# To integrate: $\int_{0}^{\pi}x\sin ^{2}x \cos x dx$

I have to integrate $\displaystyle \int_{0}^{\pi}x \sin^{2}x \cos x dx$ using reduction formula. I am know that for using reduction formula i have to convert my limit in $0$ to $\displaystyle \frac{\pi}{2}$, for that i using the formula that $\displaystyle \sin^{2}x= 4\sin^{2}\frac{x}{2}\cos^{2}\frac{x}{2}$ and $\displaystyle \cos x=2\cos^{2}\frac{x}{2}+1$ and then i am taking $\displaystyle \frac{x}{2}=t$ after that i am stuck. So please help me to get answer.

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I am thinking let $t=\tan(x/2)$. – Patrick Li Oct 14 '12 at 13:10
If i take $\displaystyle x=\pi$ then $t=\infty$ so how can i use reduction formula? – Kns Oct 14 '12 at 13:14

I would try to apply integration by parts, taking into account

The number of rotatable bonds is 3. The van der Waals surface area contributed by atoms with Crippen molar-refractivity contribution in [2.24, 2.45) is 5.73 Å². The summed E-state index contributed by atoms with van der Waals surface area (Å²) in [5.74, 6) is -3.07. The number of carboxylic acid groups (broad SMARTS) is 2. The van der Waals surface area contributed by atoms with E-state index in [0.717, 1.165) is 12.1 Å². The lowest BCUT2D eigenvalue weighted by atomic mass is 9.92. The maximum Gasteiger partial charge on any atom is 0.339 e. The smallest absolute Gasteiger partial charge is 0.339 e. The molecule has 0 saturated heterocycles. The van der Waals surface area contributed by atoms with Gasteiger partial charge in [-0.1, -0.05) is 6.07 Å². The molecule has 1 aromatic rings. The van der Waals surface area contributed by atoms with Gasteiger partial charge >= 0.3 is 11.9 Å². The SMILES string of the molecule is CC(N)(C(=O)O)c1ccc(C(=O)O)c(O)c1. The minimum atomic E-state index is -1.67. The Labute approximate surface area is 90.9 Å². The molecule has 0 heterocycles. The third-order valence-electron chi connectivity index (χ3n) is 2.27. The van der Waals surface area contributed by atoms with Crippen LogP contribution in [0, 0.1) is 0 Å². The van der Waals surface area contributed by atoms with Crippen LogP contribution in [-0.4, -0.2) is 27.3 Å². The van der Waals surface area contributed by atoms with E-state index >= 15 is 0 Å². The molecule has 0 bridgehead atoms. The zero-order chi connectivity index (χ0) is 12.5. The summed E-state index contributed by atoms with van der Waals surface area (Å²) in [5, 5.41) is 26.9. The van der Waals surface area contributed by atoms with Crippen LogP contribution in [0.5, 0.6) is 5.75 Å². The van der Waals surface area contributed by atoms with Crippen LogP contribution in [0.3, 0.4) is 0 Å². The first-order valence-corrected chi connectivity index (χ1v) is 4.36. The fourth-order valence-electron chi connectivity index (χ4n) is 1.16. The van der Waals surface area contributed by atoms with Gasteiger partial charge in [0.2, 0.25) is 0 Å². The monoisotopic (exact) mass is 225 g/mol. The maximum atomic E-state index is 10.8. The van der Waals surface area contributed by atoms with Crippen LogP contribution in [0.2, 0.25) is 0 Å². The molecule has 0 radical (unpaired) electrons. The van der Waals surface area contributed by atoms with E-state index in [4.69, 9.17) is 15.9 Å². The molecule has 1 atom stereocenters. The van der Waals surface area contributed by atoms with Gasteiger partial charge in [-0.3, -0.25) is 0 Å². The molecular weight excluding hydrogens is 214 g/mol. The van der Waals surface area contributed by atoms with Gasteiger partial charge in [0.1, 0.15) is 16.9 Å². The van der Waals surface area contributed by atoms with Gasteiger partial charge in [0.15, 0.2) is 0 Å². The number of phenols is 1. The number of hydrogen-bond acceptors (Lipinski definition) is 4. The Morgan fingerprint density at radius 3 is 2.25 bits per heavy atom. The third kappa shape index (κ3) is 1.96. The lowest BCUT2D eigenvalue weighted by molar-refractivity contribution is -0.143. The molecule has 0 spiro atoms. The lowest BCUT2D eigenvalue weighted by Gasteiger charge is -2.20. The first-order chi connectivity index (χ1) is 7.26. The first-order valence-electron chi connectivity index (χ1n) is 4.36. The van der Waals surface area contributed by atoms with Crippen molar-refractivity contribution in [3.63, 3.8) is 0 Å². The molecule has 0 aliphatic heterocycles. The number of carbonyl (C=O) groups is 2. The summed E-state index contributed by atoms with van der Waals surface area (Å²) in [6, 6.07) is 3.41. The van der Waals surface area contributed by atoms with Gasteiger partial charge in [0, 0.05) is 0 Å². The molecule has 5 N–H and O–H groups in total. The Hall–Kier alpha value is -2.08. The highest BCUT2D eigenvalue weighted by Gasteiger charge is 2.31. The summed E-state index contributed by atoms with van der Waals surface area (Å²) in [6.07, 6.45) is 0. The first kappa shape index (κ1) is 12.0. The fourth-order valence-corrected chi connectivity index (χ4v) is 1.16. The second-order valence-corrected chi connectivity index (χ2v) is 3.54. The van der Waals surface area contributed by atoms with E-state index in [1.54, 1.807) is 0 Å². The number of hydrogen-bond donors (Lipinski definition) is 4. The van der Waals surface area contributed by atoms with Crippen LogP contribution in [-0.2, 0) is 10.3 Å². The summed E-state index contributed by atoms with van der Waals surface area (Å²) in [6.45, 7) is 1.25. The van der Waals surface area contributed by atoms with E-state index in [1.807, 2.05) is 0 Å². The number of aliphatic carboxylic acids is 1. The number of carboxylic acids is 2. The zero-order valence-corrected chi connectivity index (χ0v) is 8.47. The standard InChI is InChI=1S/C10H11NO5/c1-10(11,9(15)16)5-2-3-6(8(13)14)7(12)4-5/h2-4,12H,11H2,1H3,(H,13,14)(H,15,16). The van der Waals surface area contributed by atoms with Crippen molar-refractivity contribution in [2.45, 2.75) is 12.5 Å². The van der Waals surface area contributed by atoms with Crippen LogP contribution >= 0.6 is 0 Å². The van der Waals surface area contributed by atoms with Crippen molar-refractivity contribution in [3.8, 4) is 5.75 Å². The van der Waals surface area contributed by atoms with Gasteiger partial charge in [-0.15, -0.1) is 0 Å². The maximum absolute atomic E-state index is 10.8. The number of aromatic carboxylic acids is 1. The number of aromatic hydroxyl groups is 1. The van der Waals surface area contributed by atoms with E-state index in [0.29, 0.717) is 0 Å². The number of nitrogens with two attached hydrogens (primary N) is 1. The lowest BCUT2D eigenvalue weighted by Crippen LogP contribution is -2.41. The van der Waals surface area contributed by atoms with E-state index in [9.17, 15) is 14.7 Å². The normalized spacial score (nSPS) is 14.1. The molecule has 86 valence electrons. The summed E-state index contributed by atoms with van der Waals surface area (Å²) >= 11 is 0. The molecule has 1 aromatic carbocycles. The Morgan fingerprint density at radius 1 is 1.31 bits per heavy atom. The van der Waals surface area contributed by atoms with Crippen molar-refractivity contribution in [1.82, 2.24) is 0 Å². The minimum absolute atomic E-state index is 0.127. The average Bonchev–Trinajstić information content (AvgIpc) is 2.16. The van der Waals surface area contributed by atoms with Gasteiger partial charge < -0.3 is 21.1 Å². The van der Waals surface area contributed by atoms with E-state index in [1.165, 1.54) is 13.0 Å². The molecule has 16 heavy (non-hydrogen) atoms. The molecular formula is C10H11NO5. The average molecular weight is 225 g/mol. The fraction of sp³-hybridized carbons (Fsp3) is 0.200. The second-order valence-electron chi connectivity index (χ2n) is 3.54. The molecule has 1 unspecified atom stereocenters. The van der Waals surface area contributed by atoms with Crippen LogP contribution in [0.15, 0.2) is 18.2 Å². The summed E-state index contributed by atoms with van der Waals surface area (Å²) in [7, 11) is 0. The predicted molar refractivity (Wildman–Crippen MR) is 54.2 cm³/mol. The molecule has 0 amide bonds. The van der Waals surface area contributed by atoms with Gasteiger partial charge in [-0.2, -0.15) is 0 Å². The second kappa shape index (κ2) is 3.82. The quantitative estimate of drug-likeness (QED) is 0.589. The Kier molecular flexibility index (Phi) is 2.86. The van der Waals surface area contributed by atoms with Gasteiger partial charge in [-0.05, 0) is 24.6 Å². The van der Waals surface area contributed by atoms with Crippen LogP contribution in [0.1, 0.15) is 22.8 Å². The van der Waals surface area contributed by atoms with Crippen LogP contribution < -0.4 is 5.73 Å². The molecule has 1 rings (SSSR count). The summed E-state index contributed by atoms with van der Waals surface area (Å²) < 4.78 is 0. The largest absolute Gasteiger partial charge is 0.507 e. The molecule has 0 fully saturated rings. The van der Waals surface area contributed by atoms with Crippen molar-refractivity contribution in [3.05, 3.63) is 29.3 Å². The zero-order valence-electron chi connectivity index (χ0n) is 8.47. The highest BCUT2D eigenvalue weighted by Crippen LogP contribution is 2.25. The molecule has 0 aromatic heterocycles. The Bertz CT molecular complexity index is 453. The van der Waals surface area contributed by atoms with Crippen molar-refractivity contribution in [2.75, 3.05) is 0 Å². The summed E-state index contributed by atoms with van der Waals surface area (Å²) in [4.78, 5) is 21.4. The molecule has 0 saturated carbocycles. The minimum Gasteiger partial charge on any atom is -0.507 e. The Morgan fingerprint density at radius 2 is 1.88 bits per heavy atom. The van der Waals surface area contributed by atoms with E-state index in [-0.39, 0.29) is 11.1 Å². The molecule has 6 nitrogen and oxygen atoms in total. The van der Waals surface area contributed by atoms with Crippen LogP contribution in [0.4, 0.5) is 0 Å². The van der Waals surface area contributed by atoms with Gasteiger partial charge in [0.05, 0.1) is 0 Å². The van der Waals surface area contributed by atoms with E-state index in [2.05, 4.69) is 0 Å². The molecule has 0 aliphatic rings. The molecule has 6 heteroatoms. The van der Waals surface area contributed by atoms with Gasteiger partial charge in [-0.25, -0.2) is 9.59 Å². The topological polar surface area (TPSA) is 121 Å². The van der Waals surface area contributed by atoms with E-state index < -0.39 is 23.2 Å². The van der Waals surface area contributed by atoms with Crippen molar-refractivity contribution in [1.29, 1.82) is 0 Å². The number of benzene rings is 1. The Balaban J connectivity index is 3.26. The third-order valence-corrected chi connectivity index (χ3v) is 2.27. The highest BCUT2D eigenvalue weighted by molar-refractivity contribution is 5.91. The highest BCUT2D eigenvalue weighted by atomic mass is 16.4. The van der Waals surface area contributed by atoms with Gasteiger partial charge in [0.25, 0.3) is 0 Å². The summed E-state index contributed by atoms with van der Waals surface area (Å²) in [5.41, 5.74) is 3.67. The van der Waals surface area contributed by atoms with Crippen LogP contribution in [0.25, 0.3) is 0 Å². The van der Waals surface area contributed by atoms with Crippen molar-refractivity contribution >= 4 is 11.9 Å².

$$\frac{d}{dx}\frac{\sin^3x}{3}=\sin^2x\cos x$$

so that

$$\int_0^\pi x\sin^2x\cos xdx=\left.x\frac{\sin^3x}{3}\right|_0^\pi-\int_0^\pi\frac{\sin^3x}{3}dx$$

The following should be easy.

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By parts: $f(x)=x$ and $g'(x)=\sin^2x\cos x$ (hence $g(x)=\frac{\sin^3x}3$). This gives $$I:=\int_0^\pi x\sin^2x\cos xdx=\left[f(x)g(x)\right]_0^{\pi}-\frac 13\int_0^\pi\sin x(1-\cos^2x)dx=\frac 13\left[\cos x\right]_0^\pi\\+\frac 13\frac{-1}3\int_0^{\pi}\frac d{dx}(\cos^3x)dx.$$

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Edit: Disregard this answer as I took the integrand to be $\,x\sin^2x\,$ instead of $\,x\sin^2x\cos x\,$ . Yet before I'll delete this post I'll leave it hanging around for a while in case somebody find it useful.

I don't know what you call "reduction formula" to in this context, but by integrating by parts we'd get:

$$u=x\,\,,\,\,u'=1$$

$$v'=\sin^2x\,\,,\,\,v=\frac{x-\sin x\cos x}{2}\;\;\;,\;\;\text{so:}$$

$$\int_0^\pi x\sin^2x\,dx=\left.\frac{x^2-x\sin x\cos x}{2}\right|_0^\pi-\frac{1}{2}\left[\int_0^\pi x\,dx+\int_0^\pi\sin x(\cos x\,dx)\right]=$$

$$=\frac{1}{2}\left[\frac{\pi^2}{2}+\left.\frac{1}{2}\sin^2x\right|_0^\pi\right]=\frac{\pi^2}{4}$$

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